Ibrahim Saber carefully chooses a piece of wrinkled fruit from the paper plate being passed around the room. He hasn’t eaten all day, but he waits a few moments longer. Holding it between thumb and forefinger like a sticky jewel, he closes his eyes. Silently, he blesses the fruit in the name of Allah. Then he bites in, chewing slowly, breaking his fast with the sweet taste of a medjool date.
For the past three weeks, Saber has attended a nightly celebration of Ramadan, the holiest month in the Islamic calendar, at Duke’s Center for Muslim Life. Surrounded by an unruly thicket of trees on Swift Avenue, the unassuming slate-gray house became the first official space dedicated to Muslim life at Duke in 2009. The center serves as a site for student groups, interfaith talks, and weekly Qur’an studies during the academic year.
On this muggy midsummer evening, more than a dozen members of the Duke community are gathering for iftar, the traditional post-fast meal. Most in attendance are past and present members of Duke’s Muslim Student Association (MSA), along with a handful of non-Muslim friends and guests. Arrivals greet each other tiredly but warmly with “Assalamu alaikum”—“peace be with you”—and take seats in chairs that border a main common area, where the middle of the floor has been left open for prayer. The aroma of spices and meat drifts in from the kitchen. A description of the Prophet Muhammad in Arabic calligraphy hangs on the wall; editions of the Qur’an in ten-set volumes line a bookcase in the corner.
“All these unsmiling faces will now turn into lit Christmas trees,” predicts Imam Abdullah Antepli, Duke’s first Muslim chaplain, in English accented with his native Turkish. “It has so much sugar and carbs. After fasting for eighteen hours, it affects you,” he says, gesturing toward the dates. He explains that the Prophet broke fast with a few dates in ancient Arabia. “It’s going to give you the buzz. It’s the Red Bull of Arabs,” he laughs.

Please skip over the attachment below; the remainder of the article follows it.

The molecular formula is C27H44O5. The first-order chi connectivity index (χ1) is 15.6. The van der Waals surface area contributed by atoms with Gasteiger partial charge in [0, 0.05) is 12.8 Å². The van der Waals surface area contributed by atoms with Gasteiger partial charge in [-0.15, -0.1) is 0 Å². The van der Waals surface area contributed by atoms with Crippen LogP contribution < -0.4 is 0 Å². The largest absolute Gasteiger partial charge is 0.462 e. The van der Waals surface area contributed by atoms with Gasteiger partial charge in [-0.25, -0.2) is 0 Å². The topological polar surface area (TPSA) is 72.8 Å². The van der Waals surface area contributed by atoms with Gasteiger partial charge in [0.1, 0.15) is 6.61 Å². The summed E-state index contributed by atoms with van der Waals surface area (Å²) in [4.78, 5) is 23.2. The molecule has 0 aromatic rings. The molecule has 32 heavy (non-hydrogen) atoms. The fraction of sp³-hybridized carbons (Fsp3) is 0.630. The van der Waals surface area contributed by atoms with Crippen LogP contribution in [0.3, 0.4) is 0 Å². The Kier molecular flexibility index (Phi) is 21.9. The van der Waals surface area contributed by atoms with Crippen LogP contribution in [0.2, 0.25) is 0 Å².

“You would think that I would be happy to break fast, but every year at the end of the month, I feel like I want to cry. I don’t want to leave this month anymore, because it’s taught me so much.”
The buzz seems to cheer Saber, a Duke medical researcher from Mansoura, a city northeast of Cairo. His face brightens as heintroduces himself to David Schanzer, a faculty member who specializes in terrorism and national security at the Sanford School of Public Policy.
“I’m sorry for everything that’s happening in Egypt,” says Schanzer. He and his wife, along with a retired Protestant clergyman, were invited by the Imam to observe the Ramadan rituals.
“Thank you,” replies Sabir knowingly. In 2001, he participated in one of the first uprisings that sparked the so-called Arab Spring, now seemingly fracturing. “All my family is there."
As they converse about Egypt’s struggles to create a democracy, a student uses her MacBook in place of a minaret to sound a warbling prayer call, but it’s muffled by a lively cross chatter of English, Arabic, Turkish, Urdu, Hindi, Panjabi, and Hausa. It’s not easy to distinguish the newcomers from the regulars, as strangers converse like old friends. “I have met more people duringthese iftars than I have met throughout the year,” notes Safa al-Saeedi ’15, her cherubic face framed by an ivory cashmere headscarf, which she wears in the spirit of hijab: modesty in both dress and manner. She and Saber joke that they have known each other for years, when in fact they only met this month at the beginning of Ramadan. “I meet people from everywhere—different colors, different languages. The only common language we speak is our sense of this beautiful month,” continues al-Saeedi, who is from Yemen. “We struggle together, we celebrate together, we break fast together.”